Sam by Jason Baldinger

Sam was from Saudi Arabia
at least his parents were, Sam was born in New York
I never met his parents, but Sam sounded like me although his skin was darker
who really notices, this was before 9/11, before Muslim’s were evil
Maybe they were always evil, maybe I didn’t notice that Sam was different
race disappears when you spend time in proximity with someone
who, at the surface is different than you

Sam and I worked together in big box hell
We worked three to eleven most nights
I worked sporting goods and automotive, I think Sam worked pets

After work a group of us would pile in a car head for Eat & Park
We drank coffee till four, find a parking lot to run, burn off caffeine
There were 5 or 6 of us: Sam, me, my brother, a few others
We were too young to drink legally, we didn’t care
We wanted to be young, run around all night
we were a little crazy chasing no consequence
running like hell before responsibility took over

One night riding with Sam
doing donuts, doing neutral drops
we traced parking lots that tied malls together
having fun, no traffic, no one hurting anyone
except the transmission of Sam’s parents minivan

Cop cars direct traffic nearby, ongoing construction
a cruiser rolls down, lights on, tongue out in the dark
Sam pulls over

I don’t know when the cop realized Sam was an Arab
Sam tried to be polite in the face of rough accusation
Sam continued to be polite as the cop opened the door
ripped Sam out of the front seat, tossed him head first
into the side of the van calling him a “sand nigger”

I never heard that set of together words before
I wouldn’t hear them again for five years, only then after towers fell
the cop’s partner shines light in my eyes asks if I have a problem
powerless, seasoned by a run in or two with jackass cops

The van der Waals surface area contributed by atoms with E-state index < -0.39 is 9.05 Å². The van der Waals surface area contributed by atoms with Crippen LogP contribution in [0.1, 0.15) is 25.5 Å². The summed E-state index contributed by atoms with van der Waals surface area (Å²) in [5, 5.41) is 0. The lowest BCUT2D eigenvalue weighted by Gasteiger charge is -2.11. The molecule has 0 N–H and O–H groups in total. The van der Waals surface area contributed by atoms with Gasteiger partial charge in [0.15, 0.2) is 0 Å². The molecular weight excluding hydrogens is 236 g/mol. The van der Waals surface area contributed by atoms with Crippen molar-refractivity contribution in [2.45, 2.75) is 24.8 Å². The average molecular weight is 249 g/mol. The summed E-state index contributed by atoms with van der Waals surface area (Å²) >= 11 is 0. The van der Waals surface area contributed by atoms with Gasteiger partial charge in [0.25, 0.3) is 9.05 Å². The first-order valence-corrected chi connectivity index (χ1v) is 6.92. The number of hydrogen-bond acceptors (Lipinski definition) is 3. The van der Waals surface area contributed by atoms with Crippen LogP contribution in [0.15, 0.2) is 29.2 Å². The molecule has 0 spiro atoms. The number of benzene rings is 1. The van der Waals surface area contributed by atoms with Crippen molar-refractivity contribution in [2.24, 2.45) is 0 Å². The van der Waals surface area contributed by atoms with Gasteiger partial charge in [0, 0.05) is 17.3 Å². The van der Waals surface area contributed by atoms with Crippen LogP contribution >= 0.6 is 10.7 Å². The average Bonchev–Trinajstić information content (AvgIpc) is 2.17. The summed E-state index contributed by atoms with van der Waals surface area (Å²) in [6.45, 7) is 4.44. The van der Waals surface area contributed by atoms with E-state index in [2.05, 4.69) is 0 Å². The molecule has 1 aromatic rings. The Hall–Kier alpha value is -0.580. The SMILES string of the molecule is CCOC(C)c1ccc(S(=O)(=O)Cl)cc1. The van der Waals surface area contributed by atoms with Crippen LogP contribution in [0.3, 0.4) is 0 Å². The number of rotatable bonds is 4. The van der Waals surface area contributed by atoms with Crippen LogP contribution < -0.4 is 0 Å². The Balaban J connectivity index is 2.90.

I only tip my hat and say no

Sam now in an arm bar, the cop’s partner writes the ticket
Sam tries to be polite, not crying out, saying sir
finally Sam’s let go, with a ticket, a heavy fine and a sore arm

I apologize as we drive away, not sure what to do
Sam is less concerned about cops
more about parent’s, tickets and dents
We ride silent to get coffee
dour at the table, no one asks, no one needs explain
The system points out differences maybe we wouldn’t notice otherwise

I lost track of Sam thereafter
I lost track of almost everyone from that summer
still some of those seasonal lessons have stayed with me

Jason Baldinger
Jason Baldinger has spent a life in odd jobs, if only poetry was the strangest of them he’d have far less to talk about. He’s traveled the country and written a few books, the latest of which are The Lower 48 (Six Gallery Press) and The Studs Terkel Blues (Night Ballet Press). A short litany of publishing credits include Blast Furnace, The Glassblock, Lilliput Review, Green Panda Press, Pittsburgh Poetry Review and Fuck Art, Let’s Dance. You can hear audio versions of some poems on Bandcamp, just type in his name.

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